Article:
The word count was 1,000-1,200 words. Some wrote too much, others too little.
The final entry I picked up had been submitted after the closing date.
It was depressing to be faced with such poor attention to the rules, and the writers could have saved themselves a lot of time reading the rules first.
3) Also check the rules about how many entries you are allowed to submit and whether you can enter multiple competitions at the same time. If you are allowed to enter multiple competitions at the same time, feel free to give them a go. Bear in mind that if you win one, you may have to withdraw from others, so choose wisely.
4) Consider stepping out from your comfort zone. By that I don't just mean in entering competitions, I mean the types of competitions you enter. There are many different genres and types of competition. You may only write crime fiction, but there are so many other types of writing. What have you got to lose?
5) The Rules Again
Check the closing date for entries and make sure you give yourself time to write, edit, and polish your entry before submitting. And also, at the risk of seeming to contradict what I said earlier, if you fall across a competition that is closing soon and you feel you can do it justice in the time available, submit your entry. Perhaps it is one of those that was unsuccessful in a different competition. No writing is wasted.
6) Make it Quirky
When you are planning your competition entry, think outside the box. Think of the line another entrant might use and then make yours completely different.
Make it unusual. Let it catch the eye, intrigue and entertain.
Make sure that when the judge reads another entry, they are still thinking about your piece.
7) Be Gracious
When reading any feedback you get do so carefully and take it on board. For many writers, feedback can be difficult to accept. To be told your piece of writing isn;t perfect feels like being told you have an ugly child or a badly behaved pet and we get defesive. How could anyone possibly think that my piece is anything but worthy of a Pulitzer Prize? If you can get over that and read the feedback properly, you can use the salient points to improve your writing.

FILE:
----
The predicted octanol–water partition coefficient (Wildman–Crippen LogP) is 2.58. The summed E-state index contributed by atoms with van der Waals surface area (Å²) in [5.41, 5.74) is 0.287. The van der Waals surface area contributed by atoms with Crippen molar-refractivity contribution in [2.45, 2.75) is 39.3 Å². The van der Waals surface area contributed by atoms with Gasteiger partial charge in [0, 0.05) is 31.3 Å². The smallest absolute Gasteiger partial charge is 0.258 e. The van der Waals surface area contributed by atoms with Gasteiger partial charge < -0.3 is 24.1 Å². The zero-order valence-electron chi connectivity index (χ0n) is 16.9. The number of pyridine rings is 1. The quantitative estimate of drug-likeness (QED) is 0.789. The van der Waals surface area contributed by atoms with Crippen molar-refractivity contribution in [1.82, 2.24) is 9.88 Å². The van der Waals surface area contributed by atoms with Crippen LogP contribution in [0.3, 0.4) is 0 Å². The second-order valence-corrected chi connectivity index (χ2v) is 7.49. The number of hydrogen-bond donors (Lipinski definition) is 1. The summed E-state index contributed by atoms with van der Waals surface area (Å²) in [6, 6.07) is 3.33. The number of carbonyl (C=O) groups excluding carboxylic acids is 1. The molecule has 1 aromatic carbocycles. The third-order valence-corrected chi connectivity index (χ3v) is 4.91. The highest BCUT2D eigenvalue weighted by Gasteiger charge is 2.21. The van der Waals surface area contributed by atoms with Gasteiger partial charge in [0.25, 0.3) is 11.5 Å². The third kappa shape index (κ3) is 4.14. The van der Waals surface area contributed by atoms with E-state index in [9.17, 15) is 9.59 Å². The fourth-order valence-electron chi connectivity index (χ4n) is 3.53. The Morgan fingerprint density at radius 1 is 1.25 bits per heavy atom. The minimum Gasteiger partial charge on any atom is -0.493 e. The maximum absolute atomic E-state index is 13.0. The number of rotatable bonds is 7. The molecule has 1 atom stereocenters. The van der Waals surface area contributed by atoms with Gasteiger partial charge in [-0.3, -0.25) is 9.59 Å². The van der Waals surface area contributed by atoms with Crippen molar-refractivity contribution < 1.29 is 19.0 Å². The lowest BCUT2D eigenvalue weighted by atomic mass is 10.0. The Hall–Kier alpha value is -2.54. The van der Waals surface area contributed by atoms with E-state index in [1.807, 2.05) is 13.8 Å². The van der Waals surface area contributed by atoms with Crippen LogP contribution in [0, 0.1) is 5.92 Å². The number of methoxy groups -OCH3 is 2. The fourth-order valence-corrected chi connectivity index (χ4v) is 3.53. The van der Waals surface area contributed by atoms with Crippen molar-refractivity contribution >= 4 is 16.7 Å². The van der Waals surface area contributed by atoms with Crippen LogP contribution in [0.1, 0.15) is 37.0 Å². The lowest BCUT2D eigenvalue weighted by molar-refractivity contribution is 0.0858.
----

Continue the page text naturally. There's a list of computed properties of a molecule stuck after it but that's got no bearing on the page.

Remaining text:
8) Never be down heartened
I have one friend who has papered his bathroom wall with rejections and unsuccessful competition entries, but he keeps trying. Another makes a good second income from entering competitions successfully. Whichever side of the line you fall on, remember the result of any competition is only one person's opinion. You could enter the exact same piece of writing into another competition, and it might win.
9) Have Fun
Entering competitions should be fun. So, enjoy them and use them to improve your writing. Have fun trying out new genres and types of writing. But remember to read and follow the rules or you will never have any success. (Did I say that already? it's still true!)
10) Do Your Best
There is no point in entering any competition if you don't give the entry your best shot, but don’t stress about it. When I find myself out of my comfort zone my stress levels rise and I need to remind myself to breathe.
I hope some of this has resonated with you and you have found it helpful. If it is new to you, I hope it helps. If you knew it all already, I hope it served as a useful reminder.